An Italian literary and artistic movement that began in 1909 led by the writer Filippo Tommasso Marinetti. It rejected the culture of the past and embraced new technology, emphasising speed and dynamism. It used the Cubist techniques of fragmentation and shifting viewpoints to represent these ideals in paint. Futurism also had a political aspect and was closely associated with Italian Fascism.
The Origins of Futurism
Futurism is one of the most important art movements to emerge from Italy in the early twentieth century. Initially literary in nature, Italian poet Filippo Tommaso Marinetti published the first Futurist Manifesto on front page of the Paris newspaper Le Figaro on 20 February 1909, asserting to Paris: ‘It is from Italy that we now establish Futurism with this manifesto of overwhelming and burning violence, because we want to free this country from its fetid gangrene of professors, archaeologists, antiquarians and rhetoricians.’
Marinetti’s aim was to challenge the dominance of Paris as site of avant-garde artistic activity. He also outlined the movement’s aims to reject history and embrace the speed, energy and dynamism of the new machine age. In 1909 Marinetti united with the painters Umberto Boccioni, Gino Severini, Carlo Carra and Luigi Russolo to develop ideas for Futurism in the visual arts, publishing a second manifesto in 1910, titled Futurist Painting: Technical Manifesto, declaring that they were ‘the primitives of a completely transformed sensibility.’ An opening exhibition was held in Milan in 1911 at the Mostra d’Arte Libera, featuring a range of diverse styles and approaches, united by an interest in speed, violence and technology. Initially centred in Milan, the style spread to Turin and Naples.
Key Ideas and Artworks
When Futurist art first emerged it reflected a range of styles, particularly with an affinity to the divisionist Post-Impressionism of Georges Seurat. Severini made contact with the Cubist painters in 1911 during a trip to Paris; Boccioni, Russolo and Carra later made visits themselves, returning brimming with new ideas. The concept of movement also proved highly influential, particularly the sequential photography of Edweard Muybridge and the ‘chrono-photographs’ of French physiologist Etienne-Jules Marey. In their painting manifesto they wrote, ‘On account of the persistency of an image upon the retina, moving objects multiply themselves, their form changes like rapid vibrations in their mad career. Thus a running horse has not four legs, but twenty, and their movements are triangular.’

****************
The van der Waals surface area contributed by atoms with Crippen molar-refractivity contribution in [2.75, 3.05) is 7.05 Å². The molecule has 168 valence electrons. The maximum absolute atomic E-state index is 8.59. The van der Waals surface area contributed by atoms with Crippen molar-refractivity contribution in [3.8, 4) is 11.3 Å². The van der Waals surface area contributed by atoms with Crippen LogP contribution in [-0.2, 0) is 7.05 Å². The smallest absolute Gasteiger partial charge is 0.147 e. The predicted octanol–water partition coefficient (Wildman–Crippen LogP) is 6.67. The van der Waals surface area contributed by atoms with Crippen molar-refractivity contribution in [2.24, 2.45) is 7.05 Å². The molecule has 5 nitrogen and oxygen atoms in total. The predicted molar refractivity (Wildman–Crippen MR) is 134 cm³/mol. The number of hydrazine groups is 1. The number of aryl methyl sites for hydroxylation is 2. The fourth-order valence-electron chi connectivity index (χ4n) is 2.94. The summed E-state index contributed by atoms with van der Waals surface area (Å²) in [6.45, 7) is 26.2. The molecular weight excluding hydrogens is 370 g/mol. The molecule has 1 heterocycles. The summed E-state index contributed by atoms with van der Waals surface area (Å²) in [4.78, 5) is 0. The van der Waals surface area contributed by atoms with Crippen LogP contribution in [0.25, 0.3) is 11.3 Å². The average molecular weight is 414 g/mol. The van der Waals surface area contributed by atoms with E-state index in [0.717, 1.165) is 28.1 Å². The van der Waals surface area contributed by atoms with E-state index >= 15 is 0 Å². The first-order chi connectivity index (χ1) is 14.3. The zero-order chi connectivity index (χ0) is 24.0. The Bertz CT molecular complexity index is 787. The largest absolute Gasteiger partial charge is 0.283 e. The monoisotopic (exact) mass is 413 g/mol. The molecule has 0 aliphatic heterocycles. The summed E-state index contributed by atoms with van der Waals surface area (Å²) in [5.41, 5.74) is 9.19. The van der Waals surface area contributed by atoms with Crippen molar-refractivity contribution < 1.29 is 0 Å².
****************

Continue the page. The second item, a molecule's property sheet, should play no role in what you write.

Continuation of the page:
A major exhibition of Futurist painting was held in Paris in 1912 which travelled widely, spreading their ideas across Europe, Russia and the United States. The exhibition revealed the Futurist technique of using ‘lines of force’ within paintings to suggest a greater sense of movement. Boccioni’s The City Rises, 1910, is often claimed to be the first true Futurist painting, capturing the heat and energy of the crowded city, with other important artworks including Severini’s Armored Train in Action, 1915 and Carra’s The Funeral of the Anarchist Galli, 1911.
Boccioni was also a pioneer in developing Futurist sculpture, most prominently with his Unique Forms of Continuity in Space, 1913. He wrote in his influential ‘Futurist Manifesto of Sculpture’ in 1912, ‘Let us discard the finite line and the closed form statue. Let us tear the body open.’ The Futurist style proved influential on other media too, spreading into architecture and film.
The Futurists were one of the few artistic movements to celebrate the war and far right politics, and in 1916, two of the movement’s active members, Boccioni and Sant’Elia, were killed during the First World War, which marked the end of Futurism’s most fruitful phase. Nonetheless, after 1913 the Futurist style spread internationally, influencing subsequent movements including artists in the UK such as Stanley Cursiter and the Vorticists as well as Rayonism in Russia. In the United States, Joseph Stella cited Futurism as a primary influence on his work.